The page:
Nevada Sales and Use Tax Government and Charity Exemption, Question 7 (1994)

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The Nevada Sales and Use Tax Government and Charity Exemption Question, also known as Question 7, was a legislatively-referred state statute in Nevada which was defeated on the ballot on November 8, 1994. This measure sought to provide exemptions to the Sales and Use Tax of 1955 on tangible personal property sold by federal and states governments, as well as certain organizations.[1]

Election results

Nevada Question 7 (1994)
ResultVotesPercentage
Defeatedd No243,63368.21%
Yes 113,562 31.79%

Official results via: Nevada Legislative Counsel Bureau - Research Division

Text of measure

The language that appeared on the ballot:

Shall the Sales and Use Tax Act of 1955 be amended to provide an express exemption from the sales tax for any tangible personal property sold by the Federal Government, certain agencies of the Federal Government, the State of Nevada, certain agencies of the State, political subdivisions of the State, and certain religious or charitable organizations?[1][2]

Reports and analyses

The language that appeared in the voter's guide:[1]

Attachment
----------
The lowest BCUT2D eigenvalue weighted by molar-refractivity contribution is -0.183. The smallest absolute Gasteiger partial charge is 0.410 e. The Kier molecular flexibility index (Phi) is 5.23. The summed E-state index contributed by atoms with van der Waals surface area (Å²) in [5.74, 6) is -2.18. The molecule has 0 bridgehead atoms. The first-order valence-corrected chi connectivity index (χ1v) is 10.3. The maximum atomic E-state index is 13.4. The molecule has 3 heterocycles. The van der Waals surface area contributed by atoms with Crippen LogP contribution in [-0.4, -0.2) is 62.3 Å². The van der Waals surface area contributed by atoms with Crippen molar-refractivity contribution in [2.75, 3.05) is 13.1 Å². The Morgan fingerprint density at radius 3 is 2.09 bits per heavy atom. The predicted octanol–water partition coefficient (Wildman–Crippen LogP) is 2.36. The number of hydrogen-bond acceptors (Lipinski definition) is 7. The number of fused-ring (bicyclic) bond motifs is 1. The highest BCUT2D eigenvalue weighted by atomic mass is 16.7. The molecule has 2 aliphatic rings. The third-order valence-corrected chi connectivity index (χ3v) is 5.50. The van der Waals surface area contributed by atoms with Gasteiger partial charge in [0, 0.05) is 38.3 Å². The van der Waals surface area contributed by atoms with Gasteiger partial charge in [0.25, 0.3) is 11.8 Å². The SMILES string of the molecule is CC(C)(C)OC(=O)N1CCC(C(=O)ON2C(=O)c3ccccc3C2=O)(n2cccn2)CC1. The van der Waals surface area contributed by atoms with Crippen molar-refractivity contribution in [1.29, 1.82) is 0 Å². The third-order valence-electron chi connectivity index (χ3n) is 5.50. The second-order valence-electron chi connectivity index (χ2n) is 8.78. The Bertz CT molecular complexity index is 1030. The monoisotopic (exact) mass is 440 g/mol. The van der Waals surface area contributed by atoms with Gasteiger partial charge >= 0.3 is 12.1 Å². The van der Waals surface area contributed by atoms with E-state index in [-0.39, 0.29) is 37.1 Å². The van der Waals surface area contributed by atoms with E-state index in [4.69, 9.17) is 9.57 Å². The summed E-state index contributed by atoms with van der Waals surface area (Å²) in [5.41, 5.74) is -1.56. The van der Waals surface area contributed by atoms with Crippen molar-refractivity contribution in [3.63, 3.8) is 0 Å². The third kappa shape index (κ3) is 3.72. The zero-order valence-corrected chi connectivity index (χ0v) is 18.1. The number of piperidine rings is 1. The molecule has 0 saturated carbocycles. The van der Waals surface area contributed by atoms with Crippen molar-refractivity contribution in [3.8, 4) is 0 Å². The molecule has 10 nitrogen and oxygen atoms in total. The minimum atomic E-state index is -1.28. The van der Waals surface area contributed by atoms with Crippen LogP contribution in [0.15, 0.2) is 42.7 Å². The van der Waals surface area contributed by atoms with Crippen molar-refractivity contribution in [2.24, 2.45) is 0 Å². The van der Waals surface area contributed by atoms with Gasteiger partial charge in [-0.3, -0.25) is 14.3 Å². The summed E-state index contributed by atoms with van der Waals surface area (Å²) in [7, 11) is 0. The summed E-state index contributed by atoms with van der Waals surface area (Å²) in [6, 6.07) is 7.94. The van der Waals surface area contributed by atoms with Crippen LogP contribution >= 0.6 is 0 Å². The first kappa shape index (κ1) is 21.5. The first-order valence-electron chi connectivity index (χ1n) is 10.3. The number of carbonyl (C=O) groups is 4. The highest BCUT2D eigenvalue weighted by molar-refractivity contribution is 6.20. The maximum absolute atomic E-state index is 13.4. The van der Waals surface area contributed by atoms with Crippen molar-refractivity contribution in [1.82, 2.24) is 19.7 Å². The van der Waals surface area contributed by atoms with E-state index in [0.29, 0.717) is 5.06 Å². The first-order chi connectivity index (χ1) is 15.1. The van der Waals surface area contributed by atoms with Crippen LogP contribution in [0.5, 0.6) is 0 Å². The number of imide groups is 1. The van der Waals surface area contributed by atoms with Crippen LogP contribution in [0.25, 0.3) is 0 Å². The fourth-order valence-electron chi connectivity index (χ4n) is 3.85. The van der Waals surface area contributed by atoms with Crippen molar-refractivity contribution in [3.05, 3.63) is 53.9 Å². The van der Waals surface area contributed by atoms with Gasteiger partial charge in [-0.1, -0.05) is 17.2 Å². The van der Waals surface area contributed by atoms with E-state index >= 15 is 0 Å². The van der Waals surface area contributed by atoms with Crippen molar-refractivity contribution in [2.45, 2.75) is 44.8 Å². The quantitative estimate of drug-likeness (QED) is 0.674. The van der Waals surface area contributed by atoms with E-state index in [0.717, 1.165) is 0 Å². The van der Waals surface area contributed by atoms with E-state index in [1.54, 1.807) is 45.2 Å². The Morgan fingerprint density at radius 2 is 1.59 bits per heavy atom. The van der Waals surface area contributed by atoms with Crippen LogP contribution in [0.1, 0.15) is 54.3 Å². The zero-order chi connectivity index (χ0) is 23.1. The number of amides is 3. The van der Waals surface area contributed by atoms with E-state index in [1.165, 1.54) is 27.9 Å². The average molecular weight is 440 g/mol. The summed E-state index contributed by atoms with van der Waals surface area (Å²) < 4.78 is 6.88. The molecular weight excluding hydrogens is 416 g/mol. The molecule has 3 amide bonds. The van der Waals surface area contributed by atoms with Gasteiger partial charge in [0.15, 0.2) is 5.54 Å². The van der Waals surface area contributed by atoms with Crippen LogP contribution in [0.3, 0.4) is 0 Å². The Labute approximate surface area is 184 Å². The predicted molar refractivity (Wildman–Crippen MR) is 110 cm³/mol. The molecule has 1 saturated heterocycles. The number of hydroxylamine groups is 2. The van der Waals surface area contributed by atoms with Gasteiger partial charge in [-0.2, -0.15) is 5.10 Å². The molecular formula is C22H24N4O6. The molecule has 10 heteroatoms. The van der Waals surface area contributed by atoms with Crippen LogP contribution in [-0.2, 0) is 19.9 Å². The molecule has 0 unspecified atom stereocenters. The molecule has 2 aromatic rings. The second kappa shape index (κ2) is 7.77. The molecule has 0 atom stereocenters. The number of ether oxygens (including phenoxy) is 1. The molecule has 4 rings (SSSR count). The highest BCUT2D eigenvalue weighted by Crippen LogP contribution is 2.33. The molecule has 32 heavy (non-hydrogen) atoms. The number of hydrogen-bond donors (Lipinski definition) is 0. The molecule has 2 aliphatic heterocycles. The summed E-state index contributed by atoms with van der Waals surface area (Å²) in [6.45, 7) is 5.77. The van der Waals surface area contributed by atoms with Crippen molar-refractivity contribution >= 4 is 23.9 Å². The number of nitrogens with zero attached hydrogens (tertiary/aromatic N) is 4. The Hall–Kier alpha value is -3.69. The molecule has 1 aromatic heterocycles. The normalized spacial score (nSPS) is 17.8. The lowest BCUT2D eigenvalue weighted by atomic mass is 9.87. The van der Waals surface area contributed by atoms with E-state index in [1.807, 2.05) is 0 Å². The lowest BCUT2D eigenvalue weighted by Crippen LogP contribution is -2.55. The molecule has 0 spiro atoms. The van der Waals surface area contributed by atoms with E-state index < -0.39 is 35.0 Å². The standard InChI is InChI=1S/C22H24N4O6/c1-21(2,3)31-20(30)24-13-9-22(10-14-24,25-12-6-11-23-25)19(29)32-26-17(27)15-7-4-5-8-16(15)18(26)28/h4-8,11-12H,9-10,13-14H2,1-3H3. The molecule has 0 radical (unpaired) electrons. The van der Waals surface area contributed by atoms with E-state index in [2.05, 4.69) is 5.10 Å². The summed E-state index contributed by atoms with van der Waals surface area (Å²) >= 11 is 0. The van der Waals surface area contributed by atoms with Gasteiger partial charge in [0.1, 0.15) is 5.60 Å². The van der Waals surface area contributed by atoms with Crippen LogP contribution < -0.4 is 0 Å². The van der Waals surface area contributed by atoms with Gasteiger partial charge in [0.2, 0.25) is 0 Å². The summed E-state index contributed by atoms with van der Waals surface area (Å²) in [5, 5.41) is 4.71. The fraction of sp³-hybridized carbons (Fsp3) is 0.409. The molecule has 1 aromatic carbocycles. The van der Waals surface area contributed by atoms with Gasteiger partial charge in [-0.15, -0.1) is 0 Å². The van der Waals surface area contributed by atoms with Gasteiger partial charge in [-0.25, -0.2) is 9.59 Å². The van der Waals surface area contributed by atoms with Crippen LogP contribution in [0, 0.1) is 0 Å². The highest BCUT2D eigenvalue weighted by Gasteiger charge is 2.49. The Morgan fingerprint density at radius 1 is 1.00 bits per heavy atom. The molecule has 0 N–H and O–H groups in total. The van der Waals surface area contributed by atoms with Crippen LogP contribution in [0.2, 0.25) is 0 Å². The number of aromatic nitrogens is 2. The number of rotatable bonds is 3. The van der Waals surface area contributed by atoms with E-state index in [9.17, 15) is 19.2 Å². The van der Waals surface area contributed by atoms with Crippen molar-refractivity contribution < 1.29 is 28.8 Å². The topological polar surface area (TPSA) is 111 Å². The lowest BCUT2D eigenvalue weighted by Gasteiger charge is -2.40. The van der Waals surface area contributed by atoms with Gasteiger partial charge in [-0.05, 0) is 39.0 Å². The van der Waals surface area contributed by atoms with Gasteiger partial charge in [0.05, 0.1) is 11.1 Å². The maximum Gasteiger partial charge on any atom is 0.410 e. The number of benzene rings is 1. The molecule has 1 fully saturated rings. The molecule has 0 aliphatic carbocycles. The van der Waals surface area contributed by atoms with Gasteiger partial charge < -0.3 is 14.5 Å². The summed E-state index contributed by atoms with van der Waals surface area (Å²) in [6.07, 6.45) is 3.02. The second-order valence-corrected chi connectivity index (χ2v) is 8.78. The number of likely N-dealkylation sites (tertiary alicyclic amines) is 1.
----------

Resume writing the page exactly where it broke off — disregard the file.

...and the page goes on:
Explanation

The Sales and Use Tax Act of 1955 exempts from the sales tax purchases of tangible personal property made by certain public, religious and charitable entities. This amendment provides an express exemption from taxes on sales of any tangible personal property made by the same organizations. The law specifies that such entities are the United States, any unincorporated agency or instrumentality of the United States, certain incorporated agencies or instrumentalities of the United States, the State of Nevada, any political subdivision of the State of Nevada, or any organization that is created for religious, charitable, or eleemosynary purposes and meets other, specified criteria. If this proposal is adopted, the Legislature has provided that the Local School Support Tax Law and the City-County Relief Tax Law will be amended to provide the same exemption. A "yes" vote amends the Sales and Use Tax Act of 1955 to provide an express exemption from the sales tax for tangible personal property sold by these entities. A "no" vote is a vote to disapprove the exemption and retains the Act as it is currently written.

Fiscal note

Financial Impact-No. The proposal would provide an express exemption from the sales tax for any tangible personal property sold by certain governmental, religious, and charitable entities. This proposal would have no adverse fiscal impact because it reflects historical interpretation of statute by the Department of Taxation.[1]

See also

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References

  1. 1.0 1.1 1.2 1.3 Nevada Legislative Counsel Bureau - Research Division, 1994 Ballot Question Guide with Election Results
  2. Note: This text is quoted verbatim from the original source. Any inconsistencies are attributed to the original source.